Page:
An interesting phenomena is that those with high-status and high material wealth may actually have less children than those who are not so fortunate. Demographic trends predict that ethnic whites will decrease in proportion to non-whites over the next fifty years. These fluctuations in population size and proportions due to differential reproductive strategies may be "growing pains" of our rapid technological advancement. Many humans have not yet realized that overpopulation is not an evolutionarily stable strategy.
While concerns of overpopulation in developing nations are valid, at the same time industrial nations are guilty of plundering the earth's resources. I recall an article in a publication opposed to legalized abortion claiming that the entire population of the earth could fit into the state of Texas. While this may be physically possible, the author did not consider the land area necessary to provide food and other resources for this compact population.
Humans have been a formidable force in destroying the habitats of other organisms. An important question in the future of our species is not only whether we will survive, but at what cost to the other inhabitants of our planet. Considering our difficulty in generalizing an in-group characterization to other ethnicities, it will certainly be a challenge to justify the preservation of natural habitats over the ease of obtaining material comforts. While these conditions may lead to pessimistic views on the condition of humanity and the future of the human species, we have made considerable progress in recognizing our impact on the natural environment.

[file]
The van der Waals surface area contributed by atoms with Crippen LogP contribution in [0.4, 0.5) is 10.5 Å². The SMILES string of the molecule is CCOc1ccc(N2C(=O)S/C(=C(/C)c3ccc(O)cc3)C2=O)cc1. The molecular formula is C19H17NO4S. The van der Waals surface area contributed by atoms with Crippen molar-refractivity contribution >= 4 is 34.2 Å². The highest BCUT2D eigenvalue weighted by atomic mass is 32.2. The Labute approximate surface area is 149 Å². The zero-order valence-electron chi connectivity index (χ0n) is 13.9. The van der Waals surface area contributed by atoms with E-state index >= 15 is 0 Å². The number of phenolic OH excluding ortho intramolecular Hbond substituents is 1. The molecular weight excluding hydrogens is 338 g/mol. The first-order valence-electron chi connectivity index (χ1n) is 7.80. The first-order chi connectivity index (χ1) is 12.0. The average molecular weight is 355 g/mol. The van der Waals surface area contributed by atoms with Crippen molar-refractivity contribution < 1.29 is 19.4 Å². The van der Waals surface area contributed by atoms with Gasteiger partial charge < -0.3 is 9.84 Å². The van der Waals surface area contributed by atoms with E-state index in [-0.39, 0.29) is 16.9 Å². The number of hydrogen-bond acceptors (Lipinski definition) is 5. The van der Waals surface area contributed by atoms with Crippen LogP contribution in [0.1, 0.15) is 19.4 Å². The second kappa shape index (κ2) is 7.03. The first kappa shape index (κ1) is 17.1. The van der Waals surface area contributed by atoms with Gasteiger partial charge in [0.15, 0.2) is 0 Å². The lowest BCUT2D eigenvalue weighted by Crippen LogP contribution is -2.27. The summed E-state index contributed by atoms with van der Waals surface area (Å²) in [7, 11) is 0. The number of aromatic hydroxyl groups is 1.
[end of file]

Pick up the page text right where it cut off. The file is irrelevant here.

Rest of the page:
New technologies are currently under development which may provide more efficient and less resource intense alternatives to the systems in place today. It may take considerably more time to reverse the damaging ecological impact of industrialization, but this is certainly within our capacity. Humans may now begin to realize that they are a highly significant factor in the continued survival and evolution of the species on this planet.